State Dept. lies about UN's anti-Israel bias

UN Watch debunks State Dept. figures that tried to justify Obama's legitimization of the hostile UNHRC.

Ari Yashar,

Secretary of State John Kerry at the UN
Secretary of State John Kerry at the UN
Reuters

The US State Department was caught lying by UN Watch, as it attempted to minimize the UN Human Rights Council's (UNHRC) hostile anti-Israel bias in a justification of US President Barack Obama's support for the international body.

UNHRC was founded in 2006, and in response to its bias former US President George W. Bush withdrew from the body to cut its legitimacy. But in 2009, Obama rejoined it, with then-Secretary of State Hillary Clinton defending the move by saying the US could "make a difference by working with (the UNHRC) on the inside rather than standing on the outside merely as a critic."

This week, Capitol Hill held a hearing on the UNHRC to examine how it has functioned in its first ten years, and the State Department tried to justify Obama's decision in 2009 by portraying the body as having become less anti-Israel due to US participation, reports Washington Free Beacon on Thursday.

At the hearing, Erin Barclay of the State Department acknowledged that the UNHRC is still an "imperfect body" with a "strong bias against Israel," but she testified to Congress that its singling out of Israel has gone down since the US joined in 2009.

"Prior to our joining the HRC, over one-half of all country-specific resolutions the council adopted concerned Israel. Today, about one-fifth of the HRC’s country resolutions deal with the Palestinian territories," claimed Barclay.

However, her assertion was debunked by UN Watch executive director Hillel Neuer, who spoke after her and said her figures were wrong according to the research of his watchdog organization.

"We heard the number in the first panel that one-fifth of the resolutions deal with Israel. These are entirely inconsistent with the numbers that we count quite scrupulously," said Neuer.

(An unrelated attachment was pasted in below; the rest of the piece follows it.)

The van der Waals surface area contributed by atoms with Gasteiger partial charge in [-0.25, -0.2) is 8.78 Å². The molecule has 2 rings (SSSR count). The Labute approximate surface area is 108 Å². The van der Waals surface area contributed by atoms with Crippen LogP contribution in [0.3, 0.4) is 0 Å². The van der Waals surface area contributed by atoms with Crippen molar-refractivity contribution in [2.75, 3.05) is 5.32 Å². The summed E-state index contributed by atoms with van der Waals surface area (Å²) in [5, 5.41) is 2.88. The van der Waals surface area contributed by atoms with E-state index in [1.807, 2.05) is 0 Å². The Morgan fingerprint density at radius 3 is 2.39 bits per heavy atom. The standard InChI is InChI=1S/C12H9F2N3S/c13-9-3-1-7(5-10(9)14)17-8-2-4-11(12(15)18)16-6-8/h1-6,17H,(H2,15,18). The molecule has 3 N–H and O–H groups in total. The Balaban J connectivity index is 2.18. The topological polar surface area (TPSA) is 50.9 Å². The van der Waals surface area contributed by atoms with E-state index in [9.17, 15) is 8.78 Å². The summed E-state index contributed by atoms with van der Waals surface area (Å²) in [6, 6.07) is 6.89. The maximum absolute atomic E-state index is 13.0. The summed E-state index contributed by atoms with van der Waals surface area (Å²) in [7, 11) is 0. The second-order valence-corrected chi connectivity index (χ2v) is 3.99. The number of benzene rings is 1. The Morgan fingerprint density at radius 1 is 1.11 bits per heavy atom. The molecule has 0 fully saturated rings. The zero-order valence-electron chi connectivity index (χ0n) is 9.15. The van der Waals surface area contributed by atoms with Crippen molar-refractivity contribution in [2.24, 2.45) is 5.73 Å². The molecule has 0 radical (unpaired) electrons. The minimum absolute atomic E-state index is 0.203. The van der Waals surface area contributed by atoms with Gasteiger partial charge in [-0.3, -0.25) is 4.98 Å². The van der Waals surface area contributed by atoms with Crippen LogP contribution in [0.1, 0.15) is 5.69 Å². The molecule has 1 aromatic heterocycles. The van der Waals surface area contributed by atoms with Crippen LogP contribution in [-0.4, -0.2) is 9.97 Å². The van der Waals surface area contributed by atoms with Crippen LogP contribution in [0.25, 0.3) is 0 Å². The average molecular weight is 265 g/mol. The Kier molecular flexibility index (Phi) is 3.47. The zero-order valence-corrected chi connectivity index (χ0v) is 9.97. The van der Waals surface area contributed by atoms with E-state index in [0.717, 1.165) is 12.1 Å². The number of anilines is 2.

"The State Department seems to be counting all country resolutions and that is not a meaningful metric. When we count we look at condemnations - how many condemnations of Israel versus condemnations of other countries."

He explained that many country resolutions are merely empty praise for some of the worst dictatorships and human rights abusers in the world, and therefore only an analysis of the condemnations gives a clear appraisal of how much of the UNHRC's focus is against Israel.

"There are country resolutions that entirely praise those countries. For example, there was a resolution on Sudan that ‘welcomed the commitment of the government of Sudan to protect and promote human rights in the country,'" said Neuer, noting the repressive African regime.

“It is not meaningful to count all country resolutions - especially ones that praise dictatorships,” he emphasized.

According to UN Watch's estimate, the UNHRC has made more condemnations of the Jewish state than it has for all other countries in the world combined.

While Neuer said he supports the American decision to engage the UN body to try and fix it, he warned that the effort could easily backfire if the US whitewashes the organization.

"UN Watch supports robust engagement to try and make the council work, but at the same time we think that it’s important that the US not find itself in a position that it becomes an apologist for the council’s worst abuses. We appreciate engagement - we support it - but it should not be at the expense of critical engagement."




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